A brief history
Have you ever wondered when stamps were first used and why? Read about the history of stamps to discover the answers to these questions and more.
The first postal services in the world were only used by kings and governments. Messengers travelled on foot, horseback or even by ship carrying each message. It could take them several days (or even weeks or months) to reach their destination.
Eventually, ordinary people wanted to send messages this way too. When the first public postal service began, the person who received the letter had to pay the delivery charge, not the person who sent it. Not surprisingly, many letters weren't delivered because people refused to pay.
The idea of "marking" letters began in Great Britain in 1661, when a special mark was stamped on letters to show they had been received by the post office.
In Australia, we used postmarks from as early as 1812, but it was not until 1850 that a system was introduced where the person sending the letter paid for the postage. This is how postage stamps began. By 1860 every state, or colony in Australia had stamps. Shortly after the first stamps were introduced in 1840, people began collecting them.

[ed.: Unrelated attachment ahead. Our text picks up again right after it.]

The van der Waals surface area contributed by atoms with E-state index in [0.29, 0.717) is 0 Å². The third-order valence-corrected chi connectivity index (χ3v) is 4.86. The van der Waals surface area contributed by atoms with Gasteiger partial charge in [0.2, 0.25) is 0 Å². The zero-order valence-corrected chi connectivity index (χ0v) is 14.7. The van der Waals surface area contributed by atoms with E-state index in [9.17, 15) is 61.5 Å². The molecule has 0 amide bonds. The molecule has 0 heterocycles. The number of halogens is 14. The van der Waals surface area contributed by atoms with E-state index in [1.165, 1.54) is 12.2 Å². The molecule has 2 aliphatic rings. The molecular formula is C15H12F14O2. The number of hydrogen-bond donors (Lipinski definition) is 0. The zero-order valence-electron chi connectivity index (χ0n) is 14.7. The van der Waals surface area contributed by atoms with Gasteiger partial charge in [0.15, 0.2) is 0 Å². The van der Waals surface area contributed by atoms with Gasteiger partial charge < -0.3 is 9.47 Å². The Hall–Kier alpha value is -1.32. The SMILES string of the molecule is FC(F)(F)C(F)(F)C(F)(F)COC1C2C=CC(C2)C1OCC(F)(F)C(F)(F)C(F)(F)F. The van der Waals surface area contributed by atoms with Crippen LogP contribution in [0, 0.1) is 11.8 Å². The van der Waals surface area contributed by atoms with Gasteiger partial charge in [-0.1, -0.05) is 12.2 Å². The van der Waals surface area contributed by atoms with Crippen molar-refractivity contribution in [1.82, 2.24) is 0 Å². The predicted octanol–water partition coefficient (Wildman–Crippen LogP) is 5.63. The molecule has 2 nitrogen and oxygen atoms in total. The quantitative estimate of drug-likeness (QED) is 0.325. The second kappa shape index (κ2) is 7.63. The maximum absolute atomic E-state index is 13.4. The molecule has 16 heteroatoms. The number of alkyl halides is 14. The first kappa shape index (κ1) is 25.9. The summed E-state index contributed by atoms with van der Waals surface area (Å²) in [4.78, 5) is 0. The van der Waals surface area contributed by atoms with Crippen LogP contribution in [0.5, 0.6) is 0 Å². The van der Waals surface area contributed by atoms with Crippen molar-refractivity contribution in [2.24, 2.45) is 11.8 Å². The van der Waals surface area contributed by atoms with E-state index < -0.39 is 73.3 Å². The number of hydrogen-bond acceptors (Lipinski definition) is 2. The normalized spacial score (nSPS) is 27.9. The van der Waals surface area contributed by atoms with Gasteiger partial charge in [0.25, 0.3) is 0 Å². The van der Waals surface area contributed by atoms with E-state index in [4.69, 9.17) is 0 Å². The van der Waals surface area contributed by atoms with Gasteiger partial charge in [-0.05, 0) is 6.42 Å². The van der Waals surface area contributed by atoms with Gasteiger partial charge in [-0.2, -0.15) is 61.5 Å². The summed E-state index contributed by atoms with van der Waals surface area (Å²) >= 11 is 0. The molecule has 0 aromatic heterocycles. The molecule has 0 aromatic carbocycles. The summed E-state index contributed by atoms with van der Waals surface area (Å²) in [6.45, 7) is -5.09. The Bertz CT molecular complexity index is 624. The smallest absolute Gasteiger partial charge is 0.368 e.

An Englishman, Rowland Hill came up with the idea of pre-paying postage with a "stamp" in 1837. He recommended a standard letter rate of one penny (about one cent) for each half an ounce (14g), no matter how far it had to be carried for delivery.
Many people, including the British Postmaster General at the time, thought the idea was preposterous. He was heard to exclaim, "Of all the wild schemes I have ever heard, this is the most extraordinary!" However, it rapidly caught on, and many other countries started issuing stamps too.
A year after Rowland Hill's idea, Australia pioneered the use of stamps. Sydney's Postmaster General introduced a system of pre-payment for letters in November 1838. Two years later, on 6 May 1840, the first stamp was issued in England – the Penny Black. It was called the "Penny Black" because it cost a penny, and was black.